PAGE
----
... hoop-petticoats, the silk, satin, brocade and embroidery, the buckles, canes and swords, all displayed to the best advantage on persons suited to such finery—made the group appear more like a bright-colored picture than anything real. But by what perversity of taste had the artist represented his principal figure as so wrinkled and decayed, while yet he had decked her out in the brightest splendor of attire, as if the loveliest maiden had suddenly withered into age and become a moral to the beautiful around her? On they went, ...
— Twice Told Tales • Nathaniel Hawthorne

... given to Miss Clara Schlingheyde for her success in obtaining donations for the national suffrage bazaar in New York and appreciation expressed for the generous response of California people, especially for the donation of William Keith, the artist, of his picture, Spring in the Napa Valley. Mrs. Swift having served four years as president declined to hold the office longer and Mrs. Mary S. Sperry retired as treasurer after serving seven years. The following board was elected: Honorary ...
— The History of Woman Suffrage, Volume VI • Various

... a slightly built man of about twenty-eight or thirty; dark, wearing a small, pointed beard, and a mustache that he brushed away from his lips like a Frenchman. By profession he was an artist, devoting himself more especially to the designing of stained windows. In this, his talent was indisputable. But he was by no means dependent upon his profession for a living, his parents—long since dead—having left him to the enjoyment of a very considerable fortune. ...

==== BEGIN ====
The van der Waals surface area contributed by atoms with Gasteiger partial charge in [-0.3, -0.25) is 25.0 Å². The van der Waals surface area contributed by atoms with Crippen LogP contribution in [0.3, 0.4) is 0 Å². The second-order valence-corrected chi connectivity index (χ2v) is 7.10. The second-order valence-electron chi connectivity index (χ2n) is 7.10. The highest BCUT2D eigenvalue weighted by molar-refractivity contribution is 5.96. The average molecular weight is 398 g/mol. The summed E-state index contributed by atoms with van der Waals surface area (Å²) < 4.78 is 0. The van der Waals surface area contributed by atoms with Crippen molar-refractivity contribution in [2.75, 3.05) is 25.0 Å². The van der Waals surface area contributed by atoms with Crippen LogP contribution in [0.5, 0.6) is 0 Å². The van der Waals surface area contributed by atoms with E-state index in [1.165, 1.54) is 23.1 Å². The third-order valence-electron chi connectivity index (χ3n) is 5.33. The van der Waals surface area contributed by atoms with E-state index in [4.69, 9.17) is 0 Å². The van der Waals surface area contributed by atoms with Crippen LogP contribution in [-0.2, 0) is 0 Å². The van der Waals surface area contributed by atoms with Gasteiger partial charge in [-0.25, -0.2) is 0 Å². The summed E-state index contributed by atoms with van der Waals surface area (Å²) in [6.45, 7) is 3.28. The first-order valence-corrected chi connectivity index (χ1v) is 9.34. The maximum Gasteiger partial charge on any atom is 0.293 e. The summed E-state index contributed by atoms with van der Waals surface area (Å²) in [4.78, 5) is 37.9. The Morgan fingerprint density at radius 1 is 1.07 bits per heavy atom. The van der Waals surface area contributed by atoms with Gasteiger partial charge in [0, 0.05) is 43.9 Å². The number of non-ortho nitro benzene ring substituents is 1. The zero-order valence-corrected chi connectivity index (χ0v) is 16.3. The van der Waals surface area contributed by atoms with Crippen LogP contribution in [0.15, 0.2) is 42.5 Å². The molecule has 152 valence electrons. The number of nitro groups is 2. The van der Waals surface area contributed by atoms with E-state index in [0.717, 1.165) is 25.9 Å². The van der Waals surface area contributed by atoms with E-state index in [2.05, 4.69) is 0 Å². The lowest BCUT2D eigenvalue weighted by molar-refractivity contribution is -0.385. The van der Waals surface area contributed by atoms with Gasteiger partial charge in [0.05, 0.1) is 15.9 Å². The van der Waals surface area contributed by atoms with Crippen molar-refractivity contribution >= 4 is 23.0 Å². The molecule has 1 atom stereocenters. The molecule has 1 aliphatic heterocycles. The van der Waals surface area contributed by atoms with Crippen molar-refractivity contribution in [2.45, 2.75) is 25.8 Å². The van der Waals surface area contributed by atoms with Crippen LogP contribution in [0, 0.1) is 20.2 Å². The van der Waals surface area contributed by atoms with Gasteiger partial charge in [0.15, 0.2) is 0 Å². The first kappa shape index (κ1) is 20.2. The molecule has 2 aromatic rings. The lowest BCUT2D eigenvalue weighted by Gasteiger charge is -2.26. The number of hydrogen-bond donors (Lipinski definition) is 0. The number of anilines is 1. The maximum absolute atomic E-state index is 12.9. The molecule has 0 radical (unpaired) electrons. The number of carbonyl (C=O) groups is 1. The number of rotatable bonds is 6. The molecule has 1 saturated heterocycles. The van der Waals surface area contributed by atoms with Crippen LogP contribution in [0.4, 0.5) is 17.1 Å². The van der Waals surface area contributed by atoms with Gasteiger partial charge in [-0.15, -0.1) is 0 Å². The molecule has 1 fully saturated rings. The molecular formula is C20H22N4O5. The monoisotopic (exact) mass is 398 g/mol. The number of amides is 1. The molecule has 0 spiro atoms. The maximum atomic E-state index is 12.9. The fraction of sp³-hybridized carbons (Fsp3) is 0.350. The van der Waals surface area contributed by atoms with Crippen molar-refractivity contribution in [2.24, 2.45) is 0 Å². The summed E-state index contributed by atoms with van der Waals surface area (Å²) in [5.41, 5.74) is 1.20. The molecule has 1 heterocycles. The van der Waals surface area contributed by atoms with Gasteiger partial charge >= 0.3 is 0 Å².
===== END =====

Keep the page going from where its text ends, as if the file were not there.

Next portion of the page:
— The Pit • Frank Norris

... Co. are the artist who made the Clinton vases. Nobody in this "world" of ours hereabouts can compete with them in their kind ...
— Presentation Pieces in the Museum of History and Technology • Margaret Brown Klapthor

... artist named Landseer, who painted his dogs' pictures so wonderfully that we know he must have loved them very much. In one picture he shows his two dogs looking over his shoulder at his drawing. He gave them a ...
— Friends and Helpers • Sarah J. Eddy

... imagination, as long as Plains and Rockies and Coast endure, as long as there is any glow upon a distant horizon. It is not places that lose romantic interest: the immemorial English counties and the Bay of Naples offer themselves freely to the artist, generation after generation. What is lost is the glamour of youth, the specific atmosphere of a given historical epoch. Colonel W. F. Cody ("Buffalo Bill") has typified to millions of American boys the great period of the Plains, with its ...
— The American Spirit in Literature, - A Chronicle of Great Interpreters, Volume 34 in The - Chronicles Of America Series • Bliss Perry

... him or his tea or that it was time for me to go on watch, but awed by the majesty of God's handiwork in the wonderful colouring, of the afterglow, which no mortal artist could have painted, no, none but He who limns the rainbow, I stood there so long by the gangway, gazing at the glorious panorama outspread before me, that I declare I clean forgot Spokeshave's very existence, all-important ...
— The Ghost Ship - A Mystery of the Sea • John C. Hutcheson